parviziyi writes:


As everybody knows, recent increases in mortgage delinquencies are the ultimate precipitator of this "credit crisis". So here are two good links presenting recent and historical delinquency rates:

For delinquencies in prime mortgages and alt-A mortgages (which are intermediate between subprime and prime), see page numbers 29 and 30 at:

For delinquencies in subprime mortgages see slide #2 at:

This data shows that, for both prime and subprime mortgages, defaults are occurring at an unusual rate only for mortgages originated in 2006 and 2007. Mortgages originated in 2005 and earlier are currently defaulting at a normal, ordinary rate. Originations in 2006 are called "2006 vintage mortgages", and "vintage" refers to refinancings together with the fresh home purchase mortgages originated in the given year.

The mortgage securities market crashed in a very short timeframe in anticipation of extrapolated future defaults that haven't occurred yet. The extrapolation is a reliable extrapolation, as you can see in the above documents.

In sharp contrast, the originating banks who opted to keep their mortgages will be experiencing customer defaults over a longer timeframe, over the upcoming years, which gives them breathing room to shore up their reserves. Shoring up their reserves does reduce the money they'll have available to lend, alright, but today they don't need to lend as much for the simple reason that house prices are lower today. The one offsets the other. This offsetting will continue if house prices fall further. Repeating myself, increasing their reserves doesn't cause a credit crunch. Meanwhile, of course, the originating banks that opted to sell their mortgages to the securities market (and also not buy other mortgage securities) are not exposed to the problem.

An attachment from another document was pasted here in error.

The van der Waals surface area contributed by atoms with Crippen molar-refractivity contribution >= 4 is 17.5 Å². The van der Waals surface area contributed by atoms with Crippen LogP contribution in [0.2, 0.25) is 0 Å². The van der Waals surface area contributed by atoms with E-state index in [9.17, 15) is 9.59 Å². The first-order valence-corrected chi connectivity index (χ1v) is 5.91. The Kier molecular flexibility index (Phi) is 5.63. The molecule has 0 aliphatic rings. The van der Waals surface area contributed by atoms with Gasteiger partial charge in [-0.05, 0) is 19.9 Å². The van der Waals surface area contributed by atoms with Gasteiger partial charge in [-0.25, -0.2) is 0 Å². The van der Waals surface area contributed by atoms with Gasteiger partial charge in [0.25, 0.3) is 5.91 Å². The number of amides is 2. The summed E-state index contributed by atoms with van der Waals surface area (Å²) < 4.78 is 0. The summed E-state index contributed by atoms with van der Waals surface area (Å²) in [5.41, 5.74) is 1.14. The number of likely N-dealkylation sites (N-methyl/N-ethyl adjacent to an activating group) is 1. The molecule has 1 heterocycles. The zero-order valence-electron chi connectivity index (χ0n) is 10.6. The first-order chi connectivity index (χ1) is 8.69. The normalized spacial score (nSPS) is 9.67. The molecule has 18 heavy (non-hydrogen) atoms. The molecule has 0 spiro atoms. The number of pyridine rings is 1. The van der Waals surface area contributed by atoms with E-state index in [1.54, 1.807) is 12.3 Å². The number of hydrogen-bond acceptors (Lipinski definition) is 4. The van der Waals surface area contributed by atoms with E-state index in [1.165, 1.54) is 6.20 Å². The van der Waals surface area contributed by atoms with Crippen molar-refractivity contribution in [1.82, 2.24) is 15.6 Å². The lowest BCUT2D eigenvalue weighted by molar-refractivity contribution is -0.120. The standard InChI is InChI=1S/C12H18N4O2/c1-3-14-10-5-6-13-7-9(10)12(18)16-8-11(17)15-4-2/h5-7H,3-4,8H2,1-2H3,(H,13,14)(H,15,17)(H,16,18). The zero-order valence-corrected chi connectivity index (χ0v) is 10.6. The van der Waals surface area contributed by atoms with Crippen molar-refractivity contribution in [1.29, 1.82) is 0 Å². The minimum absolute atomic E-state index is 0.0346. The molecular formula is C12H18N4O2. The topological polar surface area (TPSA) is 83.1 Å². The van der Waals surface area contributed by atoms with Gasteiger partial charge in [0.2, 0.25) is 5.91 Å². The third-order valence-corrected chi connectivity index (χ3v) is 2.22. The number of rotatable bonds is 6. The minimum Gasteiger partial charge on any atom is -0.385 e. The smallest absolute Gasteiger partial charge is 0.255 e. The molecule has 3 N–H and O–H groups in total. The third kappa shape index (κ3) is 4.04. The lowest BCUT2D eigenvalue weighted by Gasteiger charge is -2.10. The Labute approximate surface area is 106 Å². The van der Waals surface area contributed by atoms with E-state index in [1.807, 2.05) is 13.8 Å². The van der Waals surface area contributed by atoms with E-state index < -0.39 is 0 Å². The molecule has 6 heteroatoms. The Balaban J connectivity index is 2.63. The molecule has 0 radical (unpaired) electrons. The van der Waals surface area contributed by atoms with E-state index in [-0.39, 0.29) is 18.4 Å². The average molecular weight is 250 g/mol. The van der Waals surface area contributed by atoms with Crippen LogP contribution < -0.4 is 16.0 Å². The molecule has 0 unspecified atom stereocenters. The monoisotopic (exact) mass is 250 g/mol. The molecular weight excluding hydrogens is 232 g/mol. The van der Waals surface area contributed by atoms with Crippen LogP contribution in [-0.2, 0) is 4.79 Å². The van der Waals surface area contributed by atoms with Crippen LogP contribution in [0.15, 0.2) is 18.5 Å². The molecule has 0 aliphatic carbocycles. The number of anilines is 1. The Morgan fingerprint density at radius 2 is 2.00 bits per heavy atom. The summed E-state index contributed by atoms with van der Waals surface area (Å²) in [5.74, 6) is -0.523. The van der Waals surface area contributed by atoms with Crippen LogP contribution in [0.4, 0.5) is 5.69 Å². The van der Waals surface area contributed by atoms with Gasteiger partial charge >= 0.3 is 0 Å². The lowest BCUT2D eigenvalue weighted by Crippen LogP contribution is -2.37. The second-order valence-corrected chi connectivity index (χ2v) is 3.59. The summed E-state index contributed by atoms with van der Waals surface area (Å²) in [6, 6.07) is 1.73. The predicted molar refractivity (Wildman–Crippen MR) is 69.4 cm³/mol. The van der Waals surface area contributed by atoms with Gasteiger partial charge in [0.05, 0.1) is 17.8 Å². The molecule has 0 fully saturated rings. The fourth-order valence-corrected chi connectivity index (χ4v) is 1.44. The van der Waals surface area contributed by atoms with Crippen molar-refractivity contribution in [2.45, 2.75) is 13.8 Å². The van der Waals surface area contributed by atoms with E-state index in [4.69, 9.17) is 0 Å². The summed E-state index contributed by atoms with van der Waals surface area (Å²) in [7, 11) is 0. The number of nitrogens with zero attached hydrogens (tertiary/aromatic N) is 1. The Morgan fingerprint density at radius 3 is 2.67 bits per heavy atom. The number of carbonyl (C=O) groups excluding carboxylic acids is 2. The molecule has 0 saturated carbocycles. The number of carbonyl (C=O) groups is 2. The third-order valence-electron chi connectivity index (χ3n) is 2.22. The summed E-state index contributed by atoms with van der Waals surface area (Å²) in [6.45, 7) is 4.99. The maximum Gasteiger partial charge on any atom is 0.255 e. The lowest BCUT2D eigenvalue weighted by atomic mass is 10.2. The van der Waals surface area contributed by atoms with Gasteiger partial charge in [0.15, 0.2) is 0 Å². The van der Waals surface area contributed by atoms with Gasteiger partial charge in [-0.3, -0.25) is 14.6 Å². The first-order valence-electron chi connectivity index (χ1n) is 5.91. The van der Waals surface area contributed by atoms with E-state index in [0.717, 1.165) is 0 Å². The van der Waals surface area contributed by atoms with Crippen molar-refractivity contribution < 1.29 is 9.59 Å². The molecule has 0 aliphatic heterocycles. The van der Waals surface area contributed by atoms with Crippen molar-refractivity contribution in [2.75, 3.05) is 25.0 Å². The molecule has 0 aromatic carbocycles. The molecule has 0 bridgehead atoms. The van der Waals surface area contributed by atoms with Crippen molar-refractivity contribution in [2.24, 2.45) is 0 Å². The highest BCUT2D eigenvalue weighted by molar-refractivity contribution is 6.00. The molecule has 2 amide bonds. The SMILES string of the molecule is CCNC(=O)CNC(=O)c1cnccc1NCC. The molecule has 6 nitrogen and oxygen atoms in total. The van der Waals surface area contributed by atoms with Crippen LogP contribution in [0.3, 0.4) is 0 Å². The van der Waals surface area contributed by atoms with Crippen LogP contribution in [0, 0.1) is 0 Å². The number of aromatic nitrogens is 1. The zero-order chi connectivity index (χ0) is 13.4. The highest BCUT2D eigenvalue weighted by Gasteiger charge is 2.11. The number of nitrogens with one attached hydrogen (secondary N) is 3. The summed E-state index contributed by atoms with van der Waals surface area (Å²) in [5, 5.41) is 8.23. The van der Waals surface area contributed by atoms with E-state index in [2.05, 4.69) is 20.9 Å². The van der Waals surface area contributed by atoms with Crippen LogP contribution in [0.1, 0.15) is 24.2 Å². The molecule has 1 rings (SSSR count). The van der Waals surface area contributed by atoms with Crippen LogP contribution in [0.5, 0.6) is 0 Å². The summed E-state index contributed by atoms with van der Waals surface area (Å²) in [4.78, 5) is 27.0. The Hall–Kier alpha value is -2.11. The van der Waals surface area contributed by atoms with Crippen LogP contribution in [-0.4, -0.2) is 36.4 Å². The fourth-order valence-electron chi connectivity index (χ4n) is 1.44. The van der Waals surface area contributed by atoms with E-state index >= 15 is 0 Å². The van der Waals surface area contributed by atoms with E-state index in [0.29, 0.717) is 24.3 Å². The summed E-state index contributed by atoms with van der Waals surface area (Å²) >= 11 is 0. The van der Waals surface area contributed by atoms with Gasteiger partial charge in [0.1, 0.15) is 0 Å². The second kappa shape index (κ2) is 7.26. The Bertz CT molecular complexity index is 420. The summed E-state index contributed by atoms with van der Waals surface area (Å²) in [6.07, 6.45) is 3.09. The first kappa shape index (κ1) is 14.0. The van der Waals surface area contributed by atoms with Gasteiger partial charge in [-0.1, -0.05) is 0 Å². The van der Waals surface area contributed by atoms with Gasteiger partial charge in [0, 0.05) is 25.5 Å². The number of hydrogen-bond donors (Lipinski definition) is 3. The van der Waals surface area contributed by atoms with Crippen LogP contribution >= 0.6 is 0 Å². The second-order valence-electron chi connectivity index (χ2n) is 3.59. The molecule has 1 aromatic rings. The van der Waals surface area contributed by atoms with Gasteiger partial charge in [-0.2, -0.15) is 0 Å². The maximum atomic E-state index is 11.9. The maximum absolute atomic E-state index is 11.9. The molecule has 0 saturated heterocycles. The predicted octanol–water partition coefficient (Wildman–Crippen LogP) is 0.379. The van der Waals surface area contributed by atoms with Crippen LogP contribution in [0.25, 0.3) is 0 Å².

Part of the blame for the "crisis" can be ascribed to the originating banks for being too loose with lending, and part goes to the government for making money too loose more generally. But the above data shows that the defaults are not occurring among mortgagees who are still "in the money" on the value of their house, i.e. those that bought in 2005 and earlier. The data also shows that just California, Florida and Arizona account for over 40% of all the defaults in the most recent default data, and those are the particular states where house prices have fallen the most so far (see page number 19 in the first of the above links). The data also shows that the default rates occurring for the 2006-2007 vintage mortgages are greater than historical precedents would predict, but not hugely so. There's well established historical precedent for the phenomenon of borrowers being more willing to walk away from their mortgages when their house is "out of the money". The mortgage securities market should have seen this phenomenon coming. There's another elementary point about delinquencies in a falling market. The great bulk of US home mortgages are only a few years old, due to refinancings. In an average year about half of mortgage originations are refinancings (well over half in the wake of a significant interest rate drop). One of the situations in which mortgagees refinance is where they've somehow run into difficulties paying their mortgage while their house has equity they can borrow against, and so they refinance the mortgage to get money to pay the mortgage. That situation reduces mortgage defaults in a rising market. In the falling market -- bearing in mind that the great bulk of mortgages are only a few years old -- it's not a widely available option.